From: Search strategy has influenced the discovery rate of human viruses (Proc Natl Acad Sci U S A. 2013 Aug 20;110(34):13961-4)
|(A) The cumulative discoveries of human-pathogenic viruses in any organism (black) and their incrimination as a cause of human disease (green). (B) The cumulative discoveries of human-pathogenic arboviruses (red), and nonarboviruses (blue). (C) Yearly arboviruses and nonarboviruses discovered (red and blue points, respectively).|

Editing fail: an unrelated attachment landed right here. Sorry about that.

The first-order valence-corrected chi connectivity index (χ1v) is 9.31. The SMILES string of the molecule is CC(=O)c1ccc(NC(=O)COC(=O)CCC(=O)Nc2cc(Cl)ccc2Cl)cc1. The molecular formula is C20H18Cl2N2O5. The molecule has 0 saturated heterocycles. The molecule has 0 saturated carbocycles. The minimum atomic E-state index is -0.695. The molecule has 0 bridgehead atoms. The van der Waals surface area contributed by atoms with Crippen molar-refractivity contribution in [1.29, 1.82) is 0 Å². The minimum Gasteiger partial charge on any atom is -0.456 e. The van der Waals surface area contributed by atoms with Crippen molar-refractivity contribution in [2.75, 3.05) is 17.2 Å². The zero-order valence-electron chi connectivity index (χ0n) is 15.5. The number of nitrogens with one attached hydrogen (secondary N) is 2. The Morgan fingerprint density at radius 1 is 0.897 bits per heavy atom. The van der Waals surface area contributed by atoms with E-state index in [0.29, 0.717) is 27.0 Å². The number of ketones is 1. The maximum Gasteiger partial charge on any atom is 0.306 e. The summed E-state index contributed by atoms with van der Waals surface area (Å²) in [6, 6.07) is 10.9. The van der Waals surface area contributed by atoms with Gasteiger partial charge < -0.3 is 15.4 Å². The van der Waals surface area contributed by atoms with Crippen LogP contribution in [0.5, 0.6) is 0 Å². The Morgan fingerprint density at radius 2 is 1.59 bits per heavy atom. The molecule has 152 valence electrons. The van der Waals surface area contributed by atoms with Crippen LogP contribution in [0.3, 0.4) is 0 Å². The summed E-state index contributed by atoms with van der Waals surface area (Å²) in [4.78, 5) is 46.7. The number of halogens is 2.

For arthropod-borne viruses, which comprised 39% of pathogenic viruses, the discovery rate peaked at three per year during 1960–1969, but subsequently fell nearly to zero by 1980; however, the rate of discovery of nonarboviruses remained stable at about two per year from 1950 through 2010. The period of highest arbovirus discovery coincided with a comprehensive program supported by The Rockefeller Foundation of isolating viruses from humans, animals, and arthropod vectors at field stations in Latin America, Africa, and India. The productivity of this strategy illustrates the importance of location, approach, long-term commitment, and sponsorship in the discovery of emerging pathogens.